Since 6 April 2008 private companies are no
longer required to have a Company Secretary.
Copyright 2006 - 2010 Taylors Solicitors
So what will happen to Company Secretaries?
Providing a Company’s Articles for Association do no expressly
require a Company Secretary the existing secretary can simply resign
their office and notification given to Companies House and the
Company Book be written up accordingly.
What if the Companies Articles of Association provide that we
need a Company Secretary in our Company?
If the expressed provisions of the Companies Articles of Association
stipulate that a Company Secretary is needed as many of them do then
the Company keeps their Company Secretary as before. If however, a
company wants to benefit from the change in the Companies Act 2006
then the Shareholders needs to pass a resolution to amend the
Articles of Association by deleting the references to the need to
have a Company Secretary.
What other items are consequential upon this change?
A Company had currently either to enter into agreement by signing
documents or in the case of documents which need to be executed as a
Deed to fix a common seal of the Company or have the signatures of
two directors or one director and the Company Secretary for the
Deeds to be validly executed. A Company is now able to execute
documents as Deeds by the signature of a single director providing
he or she signs in the presence of a witness.
So is my Company Secretary redundant?
If you can take advantage of the change in the law you do not need
an officer of the Company who has the responsibilities of Company
Secretary. It is very likely however, that a private company will
employ a full time Company Secretary whose responsibilities extend
beyond those that had previously been required pursuant to the
Articles or pursuant to the earlier Companies Acts. Those duties are
probably are of a financial or administrative nature, many financial
directors of Companies are also Company Secretary. It is only the
“office” that has disappeared not the job. It may however, be worth
re-considering the title of an appointee who has previously held the
title of Company Secretary, so as to avoid any conclusion with the
So if my Company’s Articles require a Company Secretary would it be
sensible for me to change them and so do away with the need to have
a Company Secretary?
That depends. Whilst the ability for documents to be signed by only
one single director creates more flexibility and less formality it
is not always a good thing. The old rule about signing documents
requiring either two Directors or a Director and a Secretary at
least meant that the Company Secretary (who as I say is often the
Financial Director as well) having some means of restraining
maverick Directors from signing contracts without the other board
members having sight of them. Whilst a number of public companies
and large private companies have well documented internal procedures
setting out levels of delegated authority, ie, a level of contract
spend a Director can enter into without board approval, this is less
common with private companies.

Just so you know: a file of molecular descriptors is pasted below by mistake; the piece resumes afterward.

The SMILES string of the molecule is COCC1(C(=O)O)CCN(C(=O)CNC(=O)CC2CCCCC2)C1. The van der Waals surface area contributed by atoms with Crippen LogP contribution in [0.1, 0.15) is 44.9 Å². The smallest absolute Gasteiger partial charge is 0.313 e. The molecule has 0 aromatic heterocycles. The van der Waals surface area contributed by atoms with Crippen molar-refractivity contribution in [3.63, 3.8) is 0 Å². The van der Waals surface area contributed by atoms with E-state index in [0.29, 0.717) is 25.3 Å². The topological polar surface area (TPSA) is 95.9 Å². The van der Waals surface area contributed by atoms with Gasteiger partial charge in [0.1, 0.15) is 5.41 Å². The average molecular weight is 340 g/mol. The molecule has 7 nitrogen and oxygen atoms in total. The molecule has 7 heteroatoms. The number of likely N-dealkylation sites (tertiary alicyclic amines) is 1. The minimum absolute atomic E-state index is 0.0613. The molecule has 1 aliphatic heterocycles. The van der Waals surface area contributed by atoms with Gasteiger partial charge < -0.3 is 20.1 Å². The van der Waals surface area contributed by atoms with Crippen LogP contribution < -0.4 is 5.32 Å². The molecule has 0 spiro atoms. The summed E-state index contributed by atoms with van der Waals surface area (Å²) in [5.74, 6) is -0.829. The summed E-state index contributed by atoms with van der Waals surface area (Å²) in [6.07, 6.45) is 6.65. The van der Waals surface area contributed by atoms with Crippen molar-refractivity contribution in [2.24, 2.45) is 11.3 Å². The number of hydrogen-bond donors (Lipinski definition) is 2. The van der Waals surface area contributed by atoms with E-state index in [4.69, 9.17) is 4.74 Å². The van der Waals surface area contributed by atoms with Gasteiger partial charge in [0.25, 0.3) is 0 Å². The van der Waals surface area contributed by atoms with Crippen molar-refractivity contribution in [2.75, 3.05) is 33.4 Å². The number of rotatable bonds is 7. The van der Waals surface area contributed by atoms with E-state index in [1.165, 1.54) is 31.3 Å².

Please note that Public Limited Companies are still required to have
a Company Secretary but Private Companies who do away with the
officer of Company Secretary may have to think about implementing
stricter internal procedures over signing, perhaps making sure that
any contacts for over a certain level of spend need prior board
We can certainly advise you on implementation of relevant procedures
should you wish to consider them.
What other changes are there?
The main ones concern AGM’s and accounts. The procedure most
previously honoured in the breach was that of private companies
failing to hold Annual General Meetings. You will all be pleased to
know that they are no longer required. Private companies also no
longer have a need to lay their accounts and reports before the
Company in a general meeting. [But note that the period for filing
the annual accounts is reduced from 10 months to 9 months calculated
from the end of the relevant account reference period].
I have read that Companies have now to publicly publish their Annual
Reports and Accounts on their website. Does that apply to me?
It only applies to quoted companies and not private companies.
By way of postscript watch out for the engagement letters you are
receiving from your Auditors for accounting period post 6 April
2008. Auditors will be seeking to agree liability limitation
agreements with you so as to limit the Auditors liability to your
Company for their negligence, default or breach of duty of trust in
relation to the audit of your Company’s Accounts. The agreements can
only be entered into for one financial year at a time. Any such
agreement needs to be disclosed in the accounts to which the
limitation relates. Please be vigilant for these letters as in our
experience the levels of liability that Auditors have been seeking
to agree with Companies are very low and often linked to a
multiplier of the fees that you pay.
If you are a small private company, the Auditors mistakes could
easily exceed a multiplier of say 4 times the audit fee agreed for
that year. Our advice is to shop around or negotiate a higher
limitation figure or consult Taylors to ask us to consider whether
the limit is reasonable. While auditors are permitted by the
Companies Act 2006 to limit their liability and enter into limited
liability agreements these agreements are still subject to the law
about enforceability of limitation, which is governed by the